A common, simple method to launder money through trade is misinvoicing. To misinvoice is to falsify information about a shipment, like the value, contents, or volume or quanity. Misinvoicing serves other illicit purposes, like moving money to avoid taxes or fees, that are beyond the scope of this paper. Misinvoicing as part of TBML allows the transfer of value from the sender to the receiver, or vice-versa. In Figure 1, the sender is transferring value to the receiver and creating a paper trail that makes the proceeds of that transfer look legitimate. In the case of natural resources, this might be done by misinvoicing the value, as shown below, but is also commonly done by misinvoicing the product itself – for example, invoicing a shipment of rosewood as another type of wood, or combining pangolin scales and tea leaves in a single shipment and invoicing only for the tea. In all of these cases, legitimacy is gained by having official-looking documentation, or safe passage is secured by avoiding inspection – both of which are acquired through corruption.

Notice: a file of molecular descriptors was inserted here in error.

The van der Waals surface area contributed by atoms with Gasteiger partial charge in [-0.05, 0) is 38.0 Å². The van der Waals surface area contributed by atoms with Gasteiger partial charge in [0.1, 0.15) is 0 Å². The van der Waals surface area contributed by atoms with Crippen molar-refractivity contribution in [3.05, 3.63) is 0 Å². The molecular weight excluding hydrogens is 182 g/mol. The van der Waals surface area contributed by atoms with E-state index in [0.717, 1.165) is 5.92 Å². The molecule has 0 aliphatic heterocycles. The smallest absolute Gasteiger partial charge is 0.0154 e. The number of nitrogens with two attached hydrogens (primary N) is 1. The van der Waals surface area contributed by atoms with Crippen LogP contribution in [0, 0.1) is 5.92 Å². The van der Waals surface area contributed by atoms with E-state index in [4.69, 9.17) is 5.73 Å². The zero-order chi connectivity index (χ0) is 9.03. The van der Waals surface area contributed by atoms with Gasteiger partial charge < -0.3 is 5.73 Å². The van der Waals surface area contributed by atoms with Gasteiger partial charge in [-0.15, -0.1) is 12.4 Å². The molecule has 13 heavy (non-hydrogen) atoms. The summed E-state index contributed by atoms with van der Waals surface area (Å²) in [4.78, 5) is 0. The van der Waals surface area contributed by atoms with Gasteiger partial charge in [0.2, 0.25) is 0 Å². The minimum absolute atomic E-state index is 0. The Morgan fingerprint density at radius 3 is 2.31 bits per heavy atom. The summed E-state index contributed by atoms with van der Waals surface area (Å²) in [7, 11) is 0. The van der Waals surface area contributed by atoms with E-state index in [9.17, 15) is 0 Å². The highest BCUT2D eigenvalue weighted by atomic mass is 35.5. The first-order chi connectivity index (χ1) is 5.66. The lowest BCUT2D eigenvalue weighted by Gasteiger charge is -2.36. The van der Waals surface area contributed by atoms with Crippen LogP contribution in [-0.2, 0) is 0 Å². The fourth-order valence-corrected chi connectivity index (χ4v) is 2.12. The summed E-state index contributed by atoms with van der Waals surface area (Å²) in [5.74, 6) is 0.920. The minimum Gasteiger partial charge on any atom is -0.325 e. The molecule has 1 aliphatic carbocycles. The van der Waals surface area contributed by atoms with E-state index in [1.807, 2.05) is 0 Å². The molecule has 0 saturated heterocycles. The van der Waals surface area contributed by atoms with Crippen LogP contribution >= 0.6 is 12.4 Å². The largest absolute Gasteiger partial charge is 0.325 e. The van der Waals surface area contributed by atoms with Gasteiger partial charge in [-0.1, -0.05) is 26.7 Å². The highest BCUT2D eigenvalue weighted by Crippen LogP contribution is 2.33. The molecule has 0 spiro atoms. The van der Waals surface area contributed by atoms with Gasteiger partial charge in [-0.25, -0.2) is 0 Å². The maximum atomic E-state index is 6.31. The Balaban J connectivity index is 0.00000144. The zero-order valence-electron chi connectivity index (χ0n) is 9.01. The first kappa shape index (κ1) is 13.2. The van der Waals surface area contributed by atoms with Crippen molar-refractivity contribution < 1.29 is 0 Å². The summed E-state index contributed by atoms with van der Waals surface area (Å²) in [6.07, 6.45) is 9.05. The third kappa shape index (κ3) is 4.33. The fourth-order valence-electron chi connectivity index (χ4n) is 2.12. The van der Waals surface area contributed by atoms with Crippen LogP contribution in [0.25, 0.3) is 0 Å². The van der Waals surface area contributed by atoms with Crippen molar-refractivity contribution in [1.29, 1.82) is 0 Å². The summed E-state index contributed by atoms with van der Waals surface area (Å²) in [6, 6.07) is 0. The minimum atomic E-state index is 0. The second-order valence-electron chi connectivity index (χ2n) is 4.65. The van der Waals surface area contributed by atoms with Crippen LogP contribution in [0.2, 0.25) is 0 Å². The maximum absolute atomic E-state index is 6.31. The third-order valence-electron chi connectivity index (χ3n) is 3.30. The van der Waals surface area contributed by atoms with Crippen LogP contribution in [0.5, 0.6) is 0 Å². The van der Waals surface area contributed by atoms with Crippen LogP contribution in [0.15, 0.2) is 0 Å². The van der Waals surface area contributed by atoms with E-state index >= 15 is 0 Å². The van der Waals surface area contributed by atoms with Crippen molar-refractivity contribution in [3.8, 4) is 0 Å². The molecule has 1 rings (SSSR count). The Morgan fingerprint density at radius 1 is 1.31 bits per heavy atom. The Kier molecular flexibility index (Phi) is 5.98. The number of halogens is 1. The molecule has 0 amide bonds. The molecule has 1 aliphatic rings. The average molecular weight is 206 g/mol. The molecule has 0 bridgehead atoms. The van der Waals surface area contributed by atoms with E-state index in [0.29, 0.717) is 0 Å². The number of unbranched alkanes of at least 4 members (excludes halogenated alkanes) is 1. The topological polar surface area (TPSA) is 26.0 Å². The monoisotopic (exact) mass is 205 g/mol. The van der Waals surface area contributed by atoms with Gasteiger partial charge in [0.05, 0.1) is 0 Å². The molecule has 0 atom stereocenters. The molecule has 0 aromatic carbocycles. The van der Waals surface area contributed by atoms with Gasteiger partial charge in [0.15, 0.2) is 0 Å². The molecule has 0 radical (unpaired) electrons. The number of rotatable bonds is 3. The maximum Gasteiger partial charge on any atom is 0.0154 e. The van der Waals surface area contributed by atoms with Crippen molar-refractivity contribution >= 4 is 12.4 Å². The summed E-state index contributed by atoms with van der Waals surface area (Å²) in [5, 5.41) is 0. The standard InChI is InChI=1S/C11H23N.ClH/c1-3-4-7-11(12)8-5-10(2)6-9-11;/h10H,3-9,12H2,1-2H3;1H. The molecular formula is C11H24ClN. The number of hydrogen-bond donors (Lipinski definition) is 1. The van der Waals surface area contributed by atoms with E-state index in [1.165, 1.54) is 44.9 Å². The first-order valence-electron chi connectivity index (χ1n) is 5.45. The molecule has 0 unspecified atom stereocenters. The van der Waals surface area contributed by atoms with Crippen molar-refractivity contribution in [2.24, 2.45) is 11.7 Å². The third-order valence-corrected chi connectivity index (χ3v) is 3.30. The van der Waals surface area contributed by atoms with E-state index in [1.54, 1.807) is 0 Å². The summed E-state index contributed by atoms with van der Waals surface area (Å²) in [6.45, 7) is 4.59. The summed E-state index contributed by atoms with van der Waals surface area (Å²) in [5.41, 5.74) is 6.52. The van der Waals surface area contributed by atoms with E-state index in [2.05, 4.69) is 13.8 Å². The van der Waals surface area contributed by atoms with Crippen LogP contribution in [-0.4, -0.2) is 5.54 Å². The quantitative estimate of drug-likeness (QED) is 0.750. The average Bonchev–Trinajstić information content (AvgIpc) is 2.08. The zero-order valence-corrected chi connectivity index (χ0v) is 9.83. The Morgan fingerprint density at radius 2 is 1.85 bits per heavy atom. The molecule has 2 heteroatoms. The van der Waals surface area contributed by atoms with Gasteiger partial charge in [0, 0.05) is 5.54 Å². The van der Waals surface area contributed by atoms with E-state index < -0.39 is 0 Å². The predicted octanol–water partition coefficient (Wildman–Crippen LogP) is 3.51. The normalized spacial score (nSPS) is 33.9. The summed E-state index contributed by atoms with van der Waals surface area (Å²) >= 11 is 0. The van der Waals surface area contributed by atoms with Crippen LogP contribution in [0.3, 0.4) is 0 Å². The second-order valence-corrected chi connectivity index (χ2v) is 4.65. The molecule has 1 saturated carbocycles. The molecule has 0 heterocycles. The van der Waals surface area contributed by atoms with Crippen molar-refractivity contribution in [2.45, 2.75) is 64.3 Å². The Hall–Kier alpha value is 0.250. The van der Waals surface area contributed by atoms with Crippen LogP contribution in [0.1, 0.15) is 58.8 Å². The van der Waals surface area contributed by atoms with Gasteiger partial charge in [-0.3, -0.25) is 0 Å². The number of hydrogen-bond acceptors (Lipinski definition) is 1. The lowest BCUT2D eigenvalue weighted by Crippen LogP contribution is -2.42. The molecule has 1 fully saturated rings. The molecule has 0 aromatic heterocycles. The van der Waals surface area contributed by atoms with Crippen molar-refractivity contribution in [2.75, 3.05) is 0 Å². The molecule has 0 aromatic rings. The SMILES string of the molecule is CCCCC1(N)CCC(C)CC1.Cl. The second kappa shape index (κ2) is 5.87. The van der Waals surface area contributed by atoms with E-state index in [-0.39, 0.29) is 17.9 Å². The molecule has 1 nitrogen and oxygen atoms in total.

Sometimes misinvoicing alone will not move enough money and still keep its roots obscured. TBML can also involve complex, global schemes that move multiple types of goods through many locations, with the cooperation of numerous legitimate or illegitimate companies. Uncovering these structures requires deep investigation and can be difficult to understand and dismantle. For a good example, see box 5 on page 19 of this report from the Financial Action Task Force (FATF).

Figure 1: Example of a simple TBML scheme. Source image: ACAMS

Why is TBML a common method for laundering the proceeds of natural resource corruption?